6 Harrogate Quadrille/Newcastle Station
Two more traditional tunes. Like ‘The Poll Booth’, ‘Harrogate Quadrille’ comes from the tune books of Lawrence Leadley. I found ‘Newcastle Station’ in Michael Raven’s One Thousand English Country Dance Tunes.
This variant of the classic ballad (Child 14) comes from Ewan MacColl and Peggy Seeger’s Travellers’ Songs from England and Scotland. MacColl and Seeger collected it from John MacDonald, a Lanarkshire traveller, in 1969. The verse structure of John MacDonald’s text for Babylon seems to be unique; whereas most feature a refrain on lines two and four of the verses, Macdonald’s verses begin with two lines, followed by a repeat of line two and a refrain. I have managed to unwittingly change this song in the process of learning and performing it; the tune is slightly different to the one printed in Travellers’ Songs, but I have also added some extra verses (and lost a few others on the way), quite where they came from, I have absolutely no idea!
8 Tom the Barber
A variant of Child ballad 100, commonly known as ‘Willie o’ Winesbury’. I first heard this sung by Tony Rose on his 1982 LP Poor Fellows. The sleeve notes of Poor Fellows comment that this song was collected by Cecil Sharp from Mr Gordge of Bridgwater (collected 2nd January 1906). This variant was published in Volume I of Sharp’s English Folk Songs presented there under the title ‘Lord Thomas of Winesberry’. The only variant I’ve found with the title ‘Tom the Barber’ is that collected by Hammond from W. Bartlett of Wimborne, Dorset in September 1906, and it appears that Tony Rose’s text draws on this variant. The most convincing explanation of the term ‘barber’ is that it is a corruption of ‘Berber’ referring to the people of North Africa.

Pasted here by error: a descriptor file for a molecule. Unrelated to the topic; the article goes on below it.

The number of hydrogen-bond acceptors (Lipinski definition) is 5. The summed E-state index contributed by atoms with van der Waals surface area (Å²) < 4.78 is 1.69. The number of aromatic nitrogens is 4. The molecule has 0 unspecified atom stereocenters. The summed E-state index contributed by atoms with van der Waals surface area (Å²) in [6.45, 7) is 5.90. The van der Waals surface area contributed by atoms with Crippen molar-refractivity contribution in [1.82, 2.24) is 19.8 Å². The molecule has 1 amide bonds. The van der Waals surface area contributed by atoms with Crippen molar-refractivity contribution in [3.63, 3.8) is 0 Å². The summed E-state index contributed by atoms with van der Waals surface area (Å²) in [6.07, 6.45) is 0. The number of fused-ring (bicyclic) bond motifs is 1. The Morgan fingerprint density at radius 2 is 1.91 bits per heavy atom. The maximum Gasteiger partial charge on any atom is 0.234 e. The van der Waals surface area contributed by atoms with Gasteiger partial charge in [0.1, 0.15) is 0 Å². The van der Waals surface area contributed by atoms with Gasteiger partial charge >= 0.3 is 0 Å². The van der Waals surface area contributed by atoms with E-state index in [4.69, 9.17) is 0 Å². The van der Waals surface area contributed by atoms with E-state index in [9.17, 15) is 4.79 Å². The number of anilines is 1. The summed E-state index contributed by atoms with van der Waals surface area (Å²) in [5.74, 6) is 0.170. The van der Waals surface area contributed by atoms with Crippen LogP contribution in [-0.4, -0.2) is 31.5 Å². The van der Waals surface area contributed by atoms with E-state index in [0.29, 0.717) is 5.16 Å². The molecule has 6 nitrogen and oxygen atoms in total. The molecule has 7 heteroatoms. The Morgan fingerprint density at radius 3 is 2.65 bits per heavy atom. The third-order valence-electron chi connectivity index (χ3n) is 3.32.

9 The Country Carrier
I first heard this on Nick Dow album My Love You’ve Won to Keep, then shortly after came across it in Frank Purslow’s book The Wanton Seed. Purslow had printed an amalgamation of text from William Randall of Hursley, Hampshire (collected June 1905) together with a tune Henry Norris of Farnham, Surrey (collected April 1909), both collected by George Gardiner. This is not, strictly speaking, a folksong, but instead was written by music hall entertainer Harry Clifton (1832-1872) as ‘My Rattling Mare and I’ in around 1867. Clifton was one of the most prolific Victorian song writers, allegedly writing over five hundred songs and touring constantly- it is often said that the reason for his early death was overwork. However, Clifton left a crop of brilliant songs, and this one in particular seems to have found favour with traditional singers across the country.
‘Barbados’ comes from The Compleat Country Dancing Master, printed by John Walsh, c. 1740, published under the title ‘The Barbadoes’. On first glances the tune seemed quite unusual and far too complex for the average melodeon player, so I altered the rhythms slightly to turn it into a 32 bar jig. It seemed the obvious conclusion to pair ‘Barbados’ with ‘Jamaica’ (printed as ‘Jameko’ in the 4th edition of Playford’s English Dancing Master, 1670) to create an excitingly exotic Caribbean themed tune set. I first learnt Jamaica for a production of Richard Brinsley Sheridan’s The Rivals in 2010, but when I came to put this set together I had long since lost the music, so had to follow my fingers and see what of the tune I could remember. A few months on I heard the original tune in the background of a BBC documentary and, much to my surprise, it wasn’t too dissimilar to my half remembered tune!
11 Fireman’s Growl
Another song associated with Tony Rose, I first heard this sung by Tony on the LP Steam Ballads (which also features Harry Broadman, Kempion and Jon Raven). The album notes credit Karl Dallas’ One Hundred Songs of Toil as the source for this song. According to One Hundred Songs of Toil, the song had its origins in a set of anonymous verses published in written around the early twentieth century and published in the Railway Gazette. I believe it was Karl Dallas who set these verse to the widespread tune ‘Tramps and Hawkers’. I’ve always thought that this has one of the finest last verses of any song and it always seems to put a grin on the faces of my audiences, so I’ve chosen to close the album with it.